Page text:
Since 2007 there has been a 200% increase in the number of farmers’ markets operating in the U.S. Direct sales from farmers to consumers have increased by 700% since 2005. Clearly the demand for fresh local produce is booming.
But as we prepare for the opening of our market this weekend, and having attended a vendor training session last night, I’m reminded of the title of one of Joel Salatin’s books: Everything I Want to Do Is Illegal.
In Virginia vendors are required to collect sales tax on every sale and it must be remitted monthly via electronic on-line transfers. Some of the vendors at our market don’t have computers. Of those who do, many aren’t computer savvy enough to set up an online account with the department of taxation. And no one at our market (to the best of my knowledge) is separately identifying and collecting sales tax as the law requires (even if they are remitting it, as we are). Technically it’s not OK to charge $2 for a bunch of kale and then send the state 2.5 cents of that, even if your signage says “tax included.” Instead the law requires that the vendor charge the customer $2.05. The amount of tax differs if the product is something that will be consumed at home (2.5%) or not (5.3%). So if you sell a customer a tomato and a flower, you must charge and collect 2.5% tax on the tomato sale and 5.3% tax on the flower sale. And unless your sales are purely seasonal, vendors are required to file a sales tax return monthly, even if they had no sales that month.
Virginia law dictates how items of produce can be sold–by weight, bunch, individually or dry measure. If sold by weight (as some items must be) the law requires the vendor to have state-approved and certified scales. Scales that are perfectly accurate, yet lacking the required certification, are illegal. These scales can only be purchased from state-approved sellers. Scales purchased over the internet are illegal, even if perfectly accurate.
And produce sold in a container (even if it just a paper bag) is required to have various disclosures printed on it, including the weight of the items (even if not sold by weight). The law is so goofy it’s hard to summarize.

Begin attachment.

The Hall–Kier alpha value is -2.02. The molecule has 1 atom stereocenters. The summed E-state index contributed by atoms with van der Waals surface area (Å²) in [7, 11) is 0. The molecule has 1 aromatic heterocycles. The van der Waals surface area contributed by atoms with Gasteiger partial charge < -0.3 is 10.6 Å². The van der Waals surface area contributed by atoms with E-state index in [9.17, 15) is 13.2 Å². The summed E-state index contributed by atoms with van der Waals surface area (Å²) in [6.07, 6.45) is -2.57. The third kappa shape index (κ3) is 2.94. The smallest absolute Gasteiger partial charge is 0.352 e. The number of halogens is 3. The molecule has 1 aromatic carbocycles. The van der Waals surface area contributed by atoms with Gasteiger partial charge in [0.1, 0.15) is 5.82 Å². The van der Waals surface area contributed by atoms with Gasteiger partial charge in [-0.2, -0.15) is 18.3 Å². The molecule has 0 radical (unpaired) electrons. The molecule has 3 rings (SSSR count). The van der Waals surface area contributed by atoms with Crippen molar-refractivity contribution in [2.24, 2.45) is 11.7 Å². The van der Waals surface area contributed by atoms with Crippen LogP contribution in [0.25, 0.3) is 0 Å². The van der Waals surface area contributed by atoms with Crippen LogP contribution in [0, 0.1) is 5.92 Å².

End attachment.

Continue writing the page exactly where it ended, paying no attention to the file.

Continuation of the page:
And all that is without even getting into the laws prohibiting the sale of unpasteurized milk and certain perishable goods, laws requiring government-inspected and approved kitchens, laws prohibiting the sale of meat from animals not slaughtered at a USDA inspected facility, etc.
Another presentation addressed the need for products liability insurance–not yet required by our market but mandated now by many.
At one point a soft-spoken but clearly exasperated vendor asked why we were being subjected to all this. “It’s only a hobby and I’m already losing money,” he said.
Mr. Jefferson defined liberty as “unobstructed action according to our will within limits drawn around us by the equal rights of others.”
Call me crazy, but I’d prefer a world in which folks could grow tomatoes or bake muffins and sell them to their neighbors without risking committing a crime. In that world a farmer/homesteader could say something like, “Our scales aren’t government-certified but we believe them to be accurate, our kitchen isn’t government-inspected but you’re welcome to come have a look at it, we don’t have products liability insurance but we grew all the food ourselves and it’s what we eat at home, we don’t have labels on the bags we’re using, but you already know who we are.” If the customer preferred government certifications they could buy their food in a supermarket. If they were satisfied that the farmer/homesteaders were honest and conscientious, they could buy from them.
The man who spoke up later told us he’s probably not coming back this year. He also told us that he’s always donated the money he made at the market to charity.
Oh well, I didn’t set out to write an entirely negative post. I’m a big fan of farmers markets. They are excellent for community-building and essential to a healthy community-based economy.
The good news is that farmers markets are booming. Let’s hope that continues despite the headwinds.